Jermaine Harrell

Scaling Up As the Business Grows, Quantum StorNext Lets Editors Work in 4K Without Slowing Down the Network

Through much of the 2010s, Complex was a fast-growing company in transition. Founded as a print magazine in 2002, Complex has undergone a sweeping transformation to a digital content platform hosting web-based programs like the spicy-chicken-wing-themed Hot Ones and the sneaker-store-oriented Sneaker Shopping with tens of millions of unique visitors via and other digital distribution platforms. The process only became more urgent in 2016, when Complex was acquired by Verizon Hearst Media Partners, which accelerated the move to close the print magazine and concentrate on video programming. As production operations expanded beyond their original mandate, it became clear that Complex had outgrown the capabilities of its hastily assembled shared storage systems. It was time to consider a more efficient approach.

Complex Networks Manager of Video IT Operations Jermaine Harrell remembers the increasingly uncomfortable working environment circa 2014, as a handful editors working in 720p and 1080p video formats began straining the existing infrastructure. Those numbers would only grow. Additionally, Complex was bringing in assets from third-party producers for transcode and redistribution, which further increased the pressures on storage. “As we started adding more users to the storage and editing longer-form docs with different camera specs and requirements, we’d have lag if we were trying to edit anything past 1080p,” he remembers. “We created a few home-brewed solutions between our departments — probably four different prosumer shared-storage editing solutions — and managing all of them on a daily basis was chaotic.”

Complex website helps direct visitors to web shows like Hot Ones and Sneaker Shopping.

While Complex squeaked by with those jury-rigged storage systems, Harrell took a couple of reconnaissance trips to the NAB Show in Las Vegas in 2016 and 2017 to audition potential solutions that would sustain expanded operations into the future. Complex is almost entirely a Mac shop, so an industry colleague had pointed him toward Quantum, whose StorNext file system had a long lineage in the Mac ecosystem. A consultation with systems integrator Chesapeake Systems yielded a second recommendation of StorNext. Direction had been found.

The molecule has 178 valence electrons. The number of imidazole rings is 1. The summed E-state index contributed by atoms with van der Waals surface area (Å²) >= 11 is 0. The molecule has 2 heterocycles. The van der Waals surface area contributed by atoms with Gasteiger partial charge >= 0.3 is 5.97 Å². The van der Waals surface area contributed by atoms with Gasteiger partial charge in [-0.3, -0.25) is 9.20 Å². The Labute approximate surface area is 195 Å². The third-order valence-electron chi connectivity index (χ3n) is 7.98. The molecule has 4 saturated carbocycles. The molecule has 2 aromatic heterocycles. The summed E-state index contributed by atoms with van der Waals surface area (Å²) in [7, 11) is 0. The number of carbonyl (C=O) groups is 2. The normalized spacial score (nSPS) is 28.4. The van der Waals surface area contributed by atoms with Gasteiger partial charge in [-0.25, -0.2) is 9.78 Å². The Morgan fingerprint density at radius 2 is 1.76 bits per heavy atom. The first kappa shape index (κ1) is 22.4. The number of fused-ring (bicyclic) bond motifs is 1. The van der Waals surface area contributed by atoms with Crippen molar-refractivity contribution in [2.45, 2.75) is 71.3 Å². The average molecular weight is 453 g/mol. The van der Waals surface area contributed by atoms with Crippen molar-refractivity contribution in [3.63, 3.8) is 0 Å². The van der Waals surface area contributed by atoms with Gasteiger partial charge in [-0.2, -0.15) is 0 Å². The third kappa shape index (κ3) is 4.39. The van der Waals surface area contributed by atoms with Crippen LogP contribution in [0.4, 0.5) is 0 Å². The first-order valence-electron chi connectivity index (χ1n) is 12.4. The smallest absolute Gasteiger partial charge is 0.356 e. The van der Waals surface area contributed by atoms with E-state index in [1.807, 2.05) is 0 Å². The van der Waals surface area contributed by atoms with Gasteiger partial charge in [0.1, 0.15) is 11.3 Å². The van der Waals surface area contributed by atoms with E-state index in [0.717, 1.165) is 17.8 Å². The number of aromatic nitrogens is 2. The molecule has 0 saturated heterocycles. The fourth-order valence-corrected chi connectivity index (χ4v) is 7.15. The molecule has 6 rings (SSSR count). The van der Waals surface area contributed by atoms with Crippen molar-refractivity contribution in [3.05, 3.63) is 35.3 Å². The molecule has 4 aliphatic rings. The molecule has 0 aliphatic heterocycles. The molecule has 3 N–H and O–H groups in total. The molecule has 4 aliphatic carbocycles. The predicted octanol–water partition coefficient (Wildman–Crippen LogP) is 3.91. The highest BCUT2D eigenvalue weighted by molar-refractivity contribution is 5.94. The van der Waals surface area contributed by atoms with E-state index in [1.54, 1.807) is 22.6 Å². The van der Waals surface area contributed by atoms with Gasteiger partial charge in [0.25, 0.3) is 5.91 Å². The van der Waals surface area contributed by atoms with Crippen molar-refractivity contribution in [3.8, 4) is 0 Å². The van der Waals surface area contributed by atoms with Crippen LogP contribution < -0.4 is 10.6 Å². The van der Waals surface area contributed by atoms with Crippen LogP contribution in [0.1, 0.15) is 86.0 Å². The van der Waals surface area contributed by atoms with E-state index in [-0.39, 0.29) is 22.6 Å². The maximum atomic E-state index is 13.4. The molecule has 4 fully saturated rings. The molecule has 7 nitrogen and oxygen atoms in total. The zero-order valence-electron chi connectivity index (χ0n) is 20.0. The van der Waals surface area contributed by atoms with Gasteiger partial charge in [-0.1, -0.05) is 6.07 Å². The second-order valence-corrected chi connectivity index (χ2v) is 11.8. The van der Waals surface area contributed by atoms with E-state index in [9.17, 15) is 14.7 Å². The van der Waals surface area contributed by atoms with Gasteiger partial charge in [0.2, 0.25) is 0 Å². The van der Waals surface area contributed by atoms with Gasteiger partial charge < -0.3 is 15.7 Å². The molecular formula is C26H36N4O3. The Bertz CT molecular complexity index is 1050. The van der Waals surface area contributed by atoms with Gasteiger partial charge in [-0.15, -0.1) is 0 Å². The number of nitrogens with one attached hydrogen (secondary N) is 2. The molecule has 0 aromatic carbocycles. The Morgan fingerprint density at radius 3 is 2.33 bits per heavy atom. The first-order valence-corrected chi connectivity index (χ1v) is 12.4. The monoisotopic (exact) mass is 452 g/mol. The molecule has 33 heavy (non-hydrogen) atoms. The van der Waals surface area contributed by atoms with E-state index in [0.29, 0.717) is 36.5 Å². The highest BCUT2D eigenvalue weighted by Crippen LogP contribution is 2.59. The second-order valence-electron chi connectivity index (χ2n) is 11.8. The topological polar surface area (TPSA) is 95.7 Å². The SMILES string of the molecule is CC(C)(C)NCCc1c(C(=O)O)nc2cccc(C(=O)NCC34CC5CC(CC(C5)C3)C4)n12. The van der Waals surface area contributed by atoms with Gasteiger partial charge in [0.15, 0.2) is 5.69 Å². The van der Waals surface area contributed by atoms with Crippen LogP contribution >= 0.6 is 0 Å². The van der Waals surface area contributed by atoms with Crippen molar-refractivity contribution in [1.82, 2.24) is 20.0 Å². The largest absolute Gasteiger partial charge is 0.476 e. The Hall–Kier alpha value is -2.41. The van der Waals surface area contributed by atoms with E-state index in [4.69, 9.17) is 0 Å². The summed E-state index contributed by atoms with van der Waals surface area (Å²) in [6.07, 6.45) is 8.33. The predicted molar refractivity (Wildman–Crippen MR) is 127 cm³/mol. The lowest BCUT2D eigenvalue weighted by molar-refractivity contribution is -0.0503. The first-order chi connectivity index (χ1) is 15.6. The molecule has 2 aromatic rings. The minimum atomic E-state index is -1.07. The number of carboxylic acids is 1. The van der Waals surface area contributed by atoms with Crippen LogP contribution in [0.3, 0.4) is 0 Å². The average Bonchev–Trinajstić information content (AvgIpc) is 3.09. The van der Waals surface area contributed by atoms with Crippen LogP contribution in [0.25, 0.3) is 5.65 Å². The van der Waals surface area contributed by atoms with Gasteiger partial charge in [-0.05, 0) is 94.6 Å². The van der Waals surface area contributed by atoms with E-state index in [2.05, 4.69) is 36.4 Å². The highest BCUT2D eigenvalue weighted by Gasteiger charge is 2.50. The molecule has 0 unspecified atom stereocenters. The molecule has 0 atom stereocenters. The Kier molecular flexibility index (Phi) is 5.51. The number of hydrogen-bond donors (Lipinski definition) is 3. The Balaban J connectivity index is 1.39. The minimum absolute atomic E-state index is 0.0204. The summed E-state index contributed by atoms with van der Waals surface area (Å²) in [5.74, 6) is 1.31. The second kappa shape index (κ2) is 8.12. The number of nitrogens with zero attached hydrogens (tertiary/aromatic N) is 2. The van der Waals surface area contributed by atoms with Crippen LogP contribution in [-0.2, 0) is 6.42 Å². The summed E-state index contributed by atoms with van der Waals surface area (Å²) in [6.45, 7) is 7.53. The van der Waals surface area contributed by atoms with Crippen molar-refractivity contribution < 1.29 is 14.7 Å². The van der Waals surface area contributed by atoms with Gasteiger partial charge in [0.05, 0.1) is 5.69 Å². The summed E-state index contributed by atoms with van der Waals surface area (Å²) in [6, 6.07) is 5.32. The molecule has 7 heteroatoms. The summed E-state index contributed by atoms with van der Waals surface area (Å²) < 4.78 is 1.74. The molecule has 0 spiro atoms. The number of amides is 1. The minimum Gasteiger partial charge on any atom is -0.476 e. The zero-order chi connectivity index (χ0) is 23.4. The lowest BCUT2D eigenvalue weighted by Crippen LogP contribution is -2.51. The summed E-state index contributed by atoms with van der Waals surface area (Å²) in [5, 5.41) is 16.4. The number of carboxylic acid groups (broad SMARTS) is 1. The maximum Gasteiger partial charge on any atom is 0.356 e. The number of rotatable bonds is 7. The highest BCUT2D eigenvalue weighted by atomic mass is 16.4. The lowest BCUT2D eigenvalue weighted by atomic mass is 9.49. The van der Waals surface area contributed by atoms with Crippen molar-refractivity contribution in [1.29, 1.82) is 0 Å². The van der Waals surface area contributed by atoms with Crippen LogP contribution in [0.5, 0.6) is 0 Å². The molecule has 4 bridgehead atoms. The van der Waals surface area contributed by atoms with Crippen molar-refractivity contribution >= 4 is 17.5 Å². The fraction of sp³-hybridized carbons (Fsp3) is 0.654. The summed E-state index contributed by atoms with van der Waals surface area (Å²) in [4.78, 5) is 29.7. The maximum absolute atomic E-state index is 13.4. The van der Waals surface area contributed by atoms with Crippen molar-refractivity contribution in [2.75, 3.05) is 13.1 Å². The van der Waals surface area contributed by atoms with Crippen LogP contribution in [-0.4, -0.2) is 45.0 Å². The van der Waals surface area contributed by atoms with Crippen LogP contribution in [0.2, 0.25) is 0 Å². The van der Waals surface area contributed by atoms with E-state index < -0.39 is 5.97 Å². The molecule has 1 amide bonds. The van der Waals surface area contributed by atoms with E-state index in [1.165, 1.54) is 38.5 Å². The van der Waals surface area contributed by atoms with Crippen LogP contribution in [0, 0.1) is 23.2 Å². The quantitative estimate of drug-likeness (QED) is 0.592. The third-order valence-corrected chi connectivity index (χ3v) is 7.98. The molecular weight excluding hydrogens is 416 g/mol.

With Chesapeake’s help, Complex installed a Quantum Xcellis Workflow Director along with 500 TB of capacity on QXS-5000 RAID arrays. The system was designed to balance the needs of a editors, who would be hitting the storage shares hard via fibre channel, with those of less demanding users, including producers, social media and sales personnel, who could access the same files for playback and review over Ethernet, via StorNext 300 Series gateway appliances. And one of the system’s advantages, Harrell points out, is that it’s easy to scale up over time. When Complex later moved its offices a few blocks downtown, from 50th Street to 43rd Street, it was time to boost capacity by 200 TB. Now, with some extra space in the storage closet, Complex is looking at bringing in another 200 TB.

“All we’re adding is storage,” Harrell clarifies. There’s no extra hardware required to bring the new disks into the storage equation. “The more storage we add, the faster the throughput. The system will also spread data across the extra JBOD. So we’re getting not only capacity, but better throughput as well. We still use the NAS reshare to connect via wireless or Ethernet, but we started with 16 fibre connections and now we’re up to around 55 users connected over fibre and we don’t see any drop in performance whatsoever. People are editing all day, transcoding, and running Telestream Vantage on the back end. And we haven’t had to add any workflow directors or metadata controllers for expansion. It’s just storage.”

And where 1080p used to be a breaking point, Complex is now working at 4K without breaking a sweat — one of its three studios is outfitted for regular 4K production. “We used to come up with all kinds of tricks and workarounds for our old storage systems,” he remembers. “But now, we don’t ever have to work at low resolution or change any other options. We just pull the footage off the camera cards, drop it onto our timeline and edit — and that’s multiplied by 40 people and five or six other services on the back end.”

The next step for Complex is an evaluation of how best to integrate archiving into its storage workflow. “Right now it’s a manual process,” Harrell says. “We do have a separate disaster recovery [DR] volume that encompasses the volume we have for our Quantum SAN — but that’s just for DR. We’re starting to look into denser storage with larger capacity for some sort of tiering. That’s our plan for Q1 to Q2, and we’re looking at a few options, one of them being tape. We’re not at our maximum storage because we’re migrating things off constantly, but we’re starting to see that it’s probably easier if we have some production asset management so we can look at setting up life-cycle policies to move assets onto secondary storage after 30 or 60 days. And if they need to be recalled, we just pull them back onto our current SAN. ”

Looking back, Harrell remembers those old days of piecing together storage systems in increments just big enough to get by as stressful and inefficient — but also as a necessary step on the path to a more stable solution. “I’m glad that we tried it,” he says. “But building our own storage solutions gave us insight on how much we needed to find something more robust.”